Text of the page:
For both personal/ dependent exemptions and itemized deductions, the AGI thresholds are $250,000 for singles, $300,000 for married joint-filing couples, $275,000 for heads of households, and $150,000 for married individuals filing separately.
Other popular tax credits and deductions for individuals made permanent or extended by the new law include:
Enhanced adoption credit/exclusion (permanent)
Enhanced child and dependent care credit (permanent)
Enhanced student loan interest deduction (permanent)
American Opportunity Tax Credit (through 2017)
Higher education tuition deduction (through 2013)
IRA distributions to charitable organizations (through 2013)
Transit benefits parity (through 2013)
Cancellation of indebtedness on principal residence (through 2013)
Code Sec. 25C residential energy efficient property credit (through 2013)
Teachers’ classroom expense deduction (through 2013)
Bonus depreciation is one of the most important tax benefits available to businesses, large or small. In recent years, bonus depreciation has reached 100 percent, which gave taxpayers the opportunity to write off 100 percent of qualifying asset purchases immediately. For 2012, bonus depreciation remained available but was reduced to 50 percent. The American Taxpayer Relief Act extends 50 percent bonus depreciation through 2013 (through 2014 in the case of certain period production property and transportation property).
Bonus depreciation, unlike Code Sec. 179 expensing (discussed below), is not capped at a dollar threshold. However, only new property qualifies for bonus depreciation. Code Sec. 179 expensing, in contrast, can be claimed for both new and used property and qualifying property may be expensed at 100 percent.
Code Sec. 179 Expensing
In recent years, Congress has repeatedly increased dollar and investment limits under Code Sec. 179 to encourage spending by businesses. For tax years beginning in 2010 and 2011, the Code Sec. 179 dollar investment limits were $500,000 and $2 million, respectively. The American Taxpayer Relief Act boosts the dollar and investment limits for 2012 and 2013 to their 2011 amounts ($500,000 and $2 million) and adjusts those amounts for inflation. Keep in mind that the increase is temporary. The Code Sec. 179 dollar and investment limits are scheduled to decrease to $25,000 and $200,000 respectively after 2013 unless changed by Congress. The new law also provides that off-the-shelf computer software qualifies as eligible property for Code Sec. 179 expensing. The software must be placed in service in a tax year beginning before 2014. Additionally, the American Taxpayer Relief Act allows taxpayers to treat up to $250,000 of qualified leasehold and retail improvement property as well as qualified restaurant property as eligible for Code Sec. 179 expensing.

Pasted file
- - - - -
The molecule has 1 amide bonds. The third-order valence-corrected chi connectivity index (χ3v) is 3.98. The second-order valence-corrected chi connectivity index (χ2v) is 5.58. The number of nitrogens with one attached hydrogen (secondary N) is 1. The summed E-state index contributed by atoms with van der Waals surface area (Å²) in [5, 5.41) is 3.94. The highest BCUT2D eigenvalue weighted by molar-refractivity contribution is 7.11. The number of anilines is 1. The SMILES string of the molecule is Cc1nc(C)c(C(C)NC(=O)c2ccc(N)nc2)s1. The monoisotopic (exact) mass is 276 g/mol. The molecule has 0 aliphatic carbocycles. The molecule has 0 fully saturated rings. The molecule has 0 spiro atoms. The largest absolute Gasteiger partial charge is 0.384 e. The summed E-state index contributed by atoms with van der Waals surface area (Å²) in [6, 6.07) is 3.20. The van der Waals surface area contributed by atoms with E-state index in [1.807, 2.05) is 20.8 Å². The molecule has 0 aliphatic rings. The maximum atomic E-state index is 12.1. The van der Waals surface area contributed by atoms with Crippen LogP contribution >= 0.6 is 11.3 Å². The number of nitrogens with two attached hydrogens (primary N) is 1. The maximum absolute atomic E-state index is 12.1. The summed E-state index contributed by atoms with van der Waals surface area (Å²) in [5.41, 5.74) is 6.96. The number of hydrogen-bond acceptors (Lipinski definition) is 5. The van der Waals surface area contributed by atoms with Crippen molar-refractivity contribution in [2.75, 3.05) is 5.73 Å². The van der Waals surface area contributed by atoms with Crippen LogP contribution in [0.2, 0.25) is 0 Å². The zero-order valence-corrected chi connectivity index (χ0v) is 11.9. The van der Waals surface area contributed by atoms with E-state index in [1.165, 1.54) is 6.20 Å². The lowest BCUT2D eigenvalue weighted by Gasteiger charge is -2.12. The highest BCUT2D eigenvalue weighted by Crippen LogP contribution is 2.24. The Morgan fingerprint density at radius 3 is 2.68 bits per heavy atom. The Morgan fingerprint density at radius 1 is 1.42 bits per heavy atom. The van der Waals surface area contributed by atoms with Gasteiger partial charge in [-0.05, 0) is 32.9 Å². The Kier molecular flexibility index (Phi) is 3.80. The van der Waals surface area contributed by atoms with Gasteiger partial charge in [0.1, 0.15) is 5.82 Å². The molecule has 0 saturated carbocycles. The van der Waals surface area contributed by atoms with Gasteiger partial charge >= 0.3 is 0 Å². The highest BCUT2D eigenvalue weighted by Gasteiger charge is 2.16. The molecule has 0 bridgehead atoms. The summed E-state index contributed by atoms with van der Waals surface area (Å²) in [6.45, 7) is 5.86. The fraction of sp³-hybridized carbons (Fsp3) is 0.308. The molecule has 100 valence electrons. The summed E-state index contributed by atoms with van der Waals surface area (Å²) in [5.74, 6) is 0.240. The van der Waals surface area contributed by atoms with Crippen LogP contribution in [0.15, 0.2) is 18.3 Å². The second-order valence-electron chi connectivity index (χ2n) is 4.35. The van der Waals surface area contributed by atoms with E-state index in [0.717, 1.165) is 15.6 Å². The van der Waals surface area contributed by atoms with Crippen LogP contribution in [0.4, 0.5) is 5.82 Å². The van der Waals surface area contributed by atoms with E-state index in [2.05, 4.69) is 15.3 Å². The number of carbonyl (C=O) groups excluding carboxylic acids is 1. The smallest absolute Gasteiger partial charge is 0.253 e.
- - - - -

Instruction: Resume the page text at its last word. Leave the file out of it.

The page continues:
Leasehold, Retail and Restaurant property
The American Taxpayer Relief Act extends for 2012 and 2013 the special treatment of qualified leasehold and retail improvement property and qualified restaurant property as eligible for a 15-year recovery period. Otherwise, this property generally is depreciated over a 39-year recovery period. To take advantage of this enhanced expensing, the qualified property must be placed in service before January 1, 2014.
Other provisions affected by the new law include
Code Sec. 41 research tax credit
Work opportunities tax credit (WOTC)
Employer wage credit for activated military reservists
Reduced recognition period for S corporation built-in gains
Indian employment credit and accelerated depreciation for business property on Indian reservations
Code Sec. 45 production tax credit for renewable energy
Credits for biodiesel and ethanol
Incentives for manufacturers of energy-efficient new homes and appliances
Railroad track maintenance credit
Mine rescue team training credit
Unlike many of the individual taxpayer incentives in the American Taxpayer Relief Act, many business tax benefits are not made permanent. As a result, planning to maximize tax savings under these extended incentives takes on new urgency.
Please contact our office and we can discuss how the American Taxpayer Relief Act can help maximize your tax savings.